Steven History, Family Crest & Coats of Arms
The name Steven was brought to England by the Normans when they conquered the country in 1066. It comes from the ancient personal name Stephen, meaning crown, wreath, or garland.
"This name was introduced into Britain by the Normans, with whom it was a favorite. Although found occasionally in England before 1066 its use then was due really to Christian tradition, Stephen (Stephanos) having been the first Christian martyr after Christ." 
"This scripture name, like many others, was not introduced here until the Norman Conquest, after which we find it in the form of Fitz-Stephen. It occupies a large place among our surnames in the usual genitive forms of Stephens. Stevens, Steevens, Stephenson, Stevenson." 
Early Origins of the Steven family
The surname Steven was first found in Gloucestershire where they were descended from FitzStephen, a Breton knight who was conjecturally descended from Count Stephen of Brittany and accompanied William the Conqueror into England and fought at the Battle of Hastings in 1066. Stephen FitzAirard was the captain of the "Mora," the ship which brought William the Conqueror over from Normandy. His son, Thomas FitzStephen (died 1120) was captain of the ill-fated White Ship (la Blanche-Nef), which sank off Barfleur, Normandy, on 25 November 1120.
There was of course, King Stephen (c. 1097-1154,) King of England (1135-1154); he was the son of Stephen, Count of Blois and Chartres. Robert FitzStephen (d.1183) was a Welsh soldier of Norman descent and one of the leaders of the Norman invasion of Ireland.
William Fitzstephen (fitz Stephen) (died c. 1191) was a cleric and administrator in the service of Thomas Becket.
The Hundredorum Rolls of 1273 listed Gilbert filius Stephani, Lincolnshire; Jordan filius Stephani, Essex; and Richard Stephen, Oxfordshire. Note the Stephani spelling was the Latin form of the name 
The name is "mostly confined south of a line drawn west from the Wash, being represented in the counties north of that line by Stephenson and Stevenson. Its great home is in Cornwall, and there are secondary centres in Sussex, and in South Wales and in the adjoining English county of Hereford. The name is said to have been introduced after the Conquest. In Cornwall it is of very ancient date, as is evidenced by the family of Stephens of Tregeuna, who, according to Lower, are the descendants of the Stephyns of St. Ives in the. reign of Edward IV., their name being written then in the singular." 
In Scotland, "Ada filius Stephani was burgess of Elgin in 1286 (REM., 221), Henricus Stephani had a charter of land in Ayr in 1409 (Friars Ayr, p. 43), William Stephani appears as rector of the church of Lestalric in 1418 (CMN., 28), John Stephani was burgess of Forfar in 1434 (RAA., II, 71) and witness in Brechin in 1435. Nichol fitz Steven, chaplain of Scotland, had license to take shipping at London or Dovorre at pleasure in 1372 "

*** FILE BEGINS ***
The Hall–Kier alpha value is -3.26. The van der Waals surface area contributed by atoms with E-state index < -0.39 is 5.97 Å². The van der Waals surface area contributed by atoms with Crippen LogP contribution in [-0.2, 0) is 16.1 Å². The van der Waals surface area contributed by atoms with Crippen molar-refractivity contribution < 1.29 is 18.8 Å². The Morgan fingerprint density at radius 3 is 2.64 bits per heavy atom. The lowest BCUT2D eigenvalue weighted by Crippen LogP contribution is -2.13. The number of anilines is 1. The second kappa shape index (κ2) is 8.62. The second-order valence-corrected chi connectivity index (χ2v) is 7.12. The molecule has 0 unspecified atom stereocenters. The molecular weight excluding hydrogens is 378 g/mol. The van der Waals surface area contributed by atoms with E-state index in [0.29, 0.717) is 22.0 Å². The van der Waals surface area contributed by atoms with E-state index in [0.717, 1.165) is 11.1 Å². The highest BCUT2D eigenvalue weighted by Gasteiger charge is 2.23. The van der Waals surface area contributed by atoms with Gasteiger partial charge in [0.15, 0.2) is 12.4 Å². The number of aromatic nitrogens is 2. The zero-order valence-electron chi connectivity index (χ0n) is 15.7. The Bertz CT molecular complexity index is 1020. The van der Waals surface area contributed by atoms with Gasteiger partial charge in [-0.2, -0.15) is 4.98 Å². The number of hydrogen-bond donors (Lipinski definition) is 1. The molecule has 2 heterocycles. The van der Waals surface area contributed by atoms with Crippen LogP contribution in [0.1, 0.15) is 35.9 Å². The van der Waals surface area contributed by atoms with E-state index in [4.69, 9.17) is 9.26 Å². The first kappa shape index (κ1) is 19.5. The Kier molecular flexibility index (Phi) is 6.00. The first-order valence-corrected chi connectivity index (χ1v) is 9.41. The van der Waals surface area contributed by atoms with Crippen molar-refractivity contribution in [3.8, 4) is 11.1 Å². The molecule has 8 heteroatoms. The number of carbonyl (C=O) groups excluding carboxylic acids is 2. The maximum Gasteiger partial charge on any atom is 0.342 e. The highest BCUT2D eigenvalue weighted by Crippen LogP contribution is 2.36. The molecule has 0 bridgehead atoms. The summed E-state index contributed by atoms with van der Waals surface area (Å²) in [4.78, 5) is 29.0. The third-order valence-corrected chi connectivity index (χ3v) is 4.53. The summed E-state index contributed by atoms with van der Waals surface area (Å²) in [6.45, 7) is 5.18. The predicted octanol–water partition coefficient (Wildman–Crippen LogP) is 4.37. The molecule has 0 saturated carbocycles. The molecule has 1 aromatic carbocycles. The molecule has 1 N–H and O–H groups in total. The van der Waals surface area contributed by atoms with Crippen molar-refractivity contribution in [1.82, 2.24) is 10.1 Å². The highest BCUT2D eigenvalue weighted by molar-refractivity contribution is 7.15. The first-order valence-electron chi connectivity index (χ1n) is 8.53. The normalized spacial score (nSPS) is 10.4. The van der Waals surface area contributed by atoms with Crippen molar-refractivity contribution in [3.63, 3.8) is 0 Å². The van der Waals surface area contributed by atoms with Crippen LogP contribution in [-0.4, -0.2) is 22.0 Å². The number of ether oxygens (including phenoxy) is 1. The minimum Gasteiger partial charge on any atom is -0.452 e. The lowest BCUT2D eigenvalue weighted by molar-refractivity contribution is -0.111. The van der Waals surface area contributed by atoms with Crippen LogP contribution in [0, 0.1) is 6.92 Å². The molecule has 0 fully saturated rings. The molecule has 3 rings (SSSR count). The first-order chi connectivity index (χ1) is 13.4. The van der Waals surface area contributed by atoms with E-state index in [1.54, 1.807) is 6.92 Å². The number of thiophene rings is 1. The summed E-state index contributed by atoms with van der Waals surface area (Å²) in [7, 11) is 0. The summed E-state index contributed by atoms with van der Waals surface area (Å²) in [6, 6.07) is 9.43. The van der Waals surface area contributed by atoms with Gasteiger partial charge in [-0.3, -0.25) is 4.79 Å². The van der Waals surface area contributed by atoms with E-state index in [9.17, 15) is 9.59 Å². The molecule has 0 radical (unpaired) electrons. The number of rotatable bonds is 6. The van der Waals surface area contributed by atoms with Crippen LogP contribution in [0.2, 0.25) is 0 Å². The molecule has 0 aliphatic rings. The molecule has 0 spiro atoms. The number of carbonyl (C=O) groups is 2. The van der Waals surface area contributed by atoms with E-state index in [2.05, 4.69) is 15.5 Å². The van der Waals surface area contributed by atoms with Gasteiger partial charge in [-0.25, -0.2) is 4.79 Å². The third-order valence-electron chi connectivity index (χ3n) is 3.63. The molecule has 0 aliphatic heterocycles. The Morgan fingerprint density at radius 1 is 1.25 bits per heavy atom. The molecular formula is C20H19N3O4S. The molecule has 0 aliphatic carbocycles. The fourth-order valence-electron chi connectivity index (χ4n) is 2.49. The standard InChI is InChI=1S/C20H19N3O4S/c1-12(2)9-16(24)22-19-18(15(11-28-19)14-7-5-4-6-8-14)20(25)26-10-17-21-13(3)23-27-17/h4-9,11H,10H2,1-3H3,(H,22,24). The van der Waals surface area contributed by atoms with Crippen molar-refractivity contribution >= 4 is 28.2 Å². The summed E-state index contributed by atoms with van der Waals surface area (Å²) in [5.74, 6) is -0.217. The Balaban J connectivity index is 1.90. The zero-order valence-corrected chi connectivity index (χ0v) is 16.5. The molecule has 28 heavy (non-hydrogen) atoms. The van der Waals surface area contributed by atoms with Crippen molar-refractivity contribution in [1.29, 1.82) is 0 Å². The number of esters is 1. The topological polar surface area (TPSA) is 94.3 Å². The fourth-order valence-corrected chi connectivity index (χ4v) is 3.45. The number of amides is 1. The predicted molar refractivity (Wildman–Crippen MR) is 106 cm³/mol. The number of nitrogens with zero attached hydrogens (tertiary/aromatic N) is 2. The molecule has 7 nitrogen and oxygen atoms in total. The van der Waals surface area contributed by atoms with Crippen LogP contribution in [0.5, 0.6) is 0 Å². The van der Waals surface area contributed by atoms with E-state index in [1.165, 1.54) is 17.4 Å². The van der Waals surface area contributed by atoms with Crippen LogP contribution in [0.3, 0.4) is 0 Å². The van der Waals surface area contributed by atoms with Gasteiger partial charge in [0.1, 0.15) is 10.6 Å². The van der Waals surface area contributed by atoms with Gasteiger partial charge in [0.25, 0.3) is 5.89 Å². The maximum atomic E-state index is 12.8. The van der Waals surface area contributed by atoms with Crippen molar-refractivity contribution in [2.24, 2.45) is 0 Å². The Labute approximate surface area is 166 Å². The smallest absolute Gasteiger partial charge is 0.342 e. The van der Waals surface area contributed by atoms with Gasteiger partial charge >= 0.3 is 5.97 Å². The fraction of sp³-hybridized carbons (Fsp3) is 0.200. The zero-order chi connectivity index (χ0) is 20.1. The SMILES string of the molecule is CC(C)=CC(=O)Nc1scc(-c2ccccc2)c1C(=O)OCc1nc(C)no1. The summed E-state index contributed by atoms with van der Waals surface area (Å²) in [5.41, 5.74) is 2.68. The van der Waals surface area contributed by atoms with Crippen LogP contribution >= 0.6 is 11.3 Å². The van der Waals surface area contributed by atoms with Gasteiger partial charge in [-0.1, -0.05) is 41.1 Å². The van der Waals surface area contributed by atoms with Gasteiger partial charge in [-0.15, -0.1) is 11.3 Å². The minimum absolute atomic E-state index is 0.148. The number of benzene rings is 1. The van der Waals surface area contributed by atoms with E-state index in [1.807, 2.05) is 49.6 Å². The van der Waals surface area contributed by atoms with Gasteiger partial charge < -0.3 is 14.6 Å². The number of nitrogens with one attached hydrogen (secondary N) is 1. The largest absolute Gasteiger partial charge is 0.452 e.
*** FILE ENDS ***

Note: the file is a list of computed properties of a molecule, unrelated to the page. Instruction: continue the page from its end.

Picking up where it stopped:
Early History of the Steven family
This web page shows only a small excerpt of our Steven research. Another 211 words (15 lines of text) covering the years 1086, 1805, 1589, 1660, 1628, 1653, 1603, 1679, 1645, 1660, 1683, 1656, 1659, 1647, 1718, 1629, 1669, 1667, 1669 and are included under the topic Early Steven History in all our PDF Extended History products and printed products wherever possible.
Steven Spelling Variations
Before English spelling was standardized a few hundred years ago, spelling variations of names were a common occurrence. Elements of Latin, Norman French and other languages became incorporated into English throughout the Middle Ages, and name spellings changed even among the literate. The variations of the surname Steven include Stephens, Stevens, Stephen, Steven, Stiven and many more.
Early Notables of the Steven family (pre 1700)
Outstanding amongst the family at this time was Sir John Stephens of Finglas; Nathaniel Stephens (1589-1660), an English politician who sat in the House of Commons between 1628 and 1653, supporter of the Parliamentarian cause in the English Civil War; John Stephens (1603-1679), an English politician who sat in the House of Commons...
In the United States, the name Steven is the 6,378th most popular surname with an estimated 4,974 people with that name. 
Migration of the Steven family to Ireland
Some of the Steven family moved to Ireland, but this topic is not covered in this excerpt.
In England at this time, the uncertainty of the political and religious environment of the time caused many families to board ships for distant British colonies in the hopes of finding land and opportunity, and escaping persecution. The voyages were expensive, crowded, and difficult, though, and many arrived in North America sick, starved, and destitute. Those who did make it, however, were greeted with greater opportunities and freedoms that they could have experienced at home. Many of those families went on to make important contributions to the young nations in which they settled. Early immigration records have shown some of the first Stevens to arrive on North American shores:
Steven Settlers in United States in the 17th Century
Steven Settlers in United States in the 18th Century
Steven Settlers in United States in the 19th Century
Emigration to Australia followed the First Fleets of convicts, tradespeople and early settlers. Early immigrants include:
Steven Settlers in Australia in the 19th Century